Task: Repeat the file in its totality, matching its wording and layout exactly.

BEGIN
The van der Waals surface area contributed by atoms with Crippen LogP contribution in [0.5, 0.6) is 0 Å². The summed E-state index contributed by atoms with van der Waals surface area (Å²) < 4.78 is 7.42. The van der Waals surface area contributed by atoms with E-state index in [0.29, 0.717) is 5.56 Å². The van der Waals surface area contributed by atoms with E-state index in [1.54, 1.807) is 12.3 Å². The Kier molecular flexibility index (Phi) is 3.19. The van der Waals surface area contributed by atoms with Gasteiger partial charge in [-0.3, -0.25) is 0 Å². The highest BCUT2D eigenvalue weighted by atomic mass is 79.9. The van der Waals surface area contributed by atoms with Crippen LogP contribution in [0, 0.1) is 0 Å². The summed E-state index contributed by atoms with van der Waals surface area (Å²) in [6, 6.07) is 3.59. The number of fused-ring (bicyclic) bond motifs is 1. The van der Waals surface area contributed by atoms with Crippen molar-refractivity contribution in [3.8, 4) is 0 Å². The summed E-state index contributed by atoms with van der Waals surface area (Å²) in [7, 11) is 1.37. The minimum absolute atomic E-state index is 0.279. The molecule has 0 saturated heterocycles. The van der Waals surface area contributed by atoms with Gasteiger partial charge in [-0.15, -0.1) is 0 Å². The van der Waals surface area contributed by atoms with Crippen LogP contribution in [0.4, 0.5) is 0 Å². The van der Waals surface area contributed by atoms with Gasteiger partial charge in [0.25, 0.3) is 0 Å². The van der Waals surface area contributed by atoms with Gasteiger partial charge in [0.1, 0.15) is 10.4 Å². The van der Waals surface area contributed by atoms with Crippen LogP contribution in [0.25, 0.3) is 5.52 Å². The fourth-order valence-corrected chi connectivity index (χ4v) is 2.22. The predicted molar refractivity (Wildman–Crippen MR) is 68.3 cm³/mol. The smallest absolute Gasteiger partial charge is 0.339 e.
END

The van der Waals surface area contributed by atoms with Crippen LogP contribution in [0.5, 0.6) is 0 Å². The summed E-state index contributed by atoms with van der Waals surface area (Å²) < 4.78 is 7.42. The van der Waals surface area contributed by atoms with E-state index in [0.29, 0.717) is 5.56 Å². The van der Waals surface area contributed by atoms with E-state index in [1.54, 1.807) is 12.3 Å². The Kier molecular flexibility index (Phi) is 3.19. The van der Waals surface area contributed by atoms with Gasteiger partial charge in [-0.3, -0.25) is 0 Å². The highest BCUT2D eigenvalue weighted by atomic mass is 79.9. The van der Waals surface area contributed by atoms with Crippen LogP contribution in [0, 0.1) is 0 Å². The summed E-state index contributed by atoms with van der Waals surface area (Å²) in [6, 6.07) is 3.59. The number of fused-ring (bicyclic) bond motifs is 1. The van der Waals surface area contributed by atoms with Crippen molar-refractivity contribution in [3.8, 4) is 0 Å². The summed E-state index contributed by atoms with van der Waals surface area (Å²) in [7, 11) is 1.37. The minimum absolute atomic E-state index is 0.279. The molecule has 0 saturated heterocycles. The van der Waals surface area contributed by atoms with Gasteiger partial charge in [-0.15, -0.1) is 0 Å². The van der Waals surface area contributed by atoms with Crippen LogP contribution in [0.4, 0.5) is 0 Å². The van der Waals surface area contributed by atoms with Gasteiger partial charge in [0.25, 0.3) is 0 Å². The van der Waals surface area contributed by atoms with Gasteiger partial charge in [0.1, 0.15) is 10.4 Å². The van der Waals surface area contributed by atoms with Crippen LogP contribution in [0.25, 0.3) is 5.52 Å². The fourth-order valence-corrected chi connectivity index (χ4v) is 2.22. The predicted molar refractivity (Wildman–Crippen MR) is 68.3 cm³/mol. The smallest absolute Gasteiger partial charge is 0.339 e.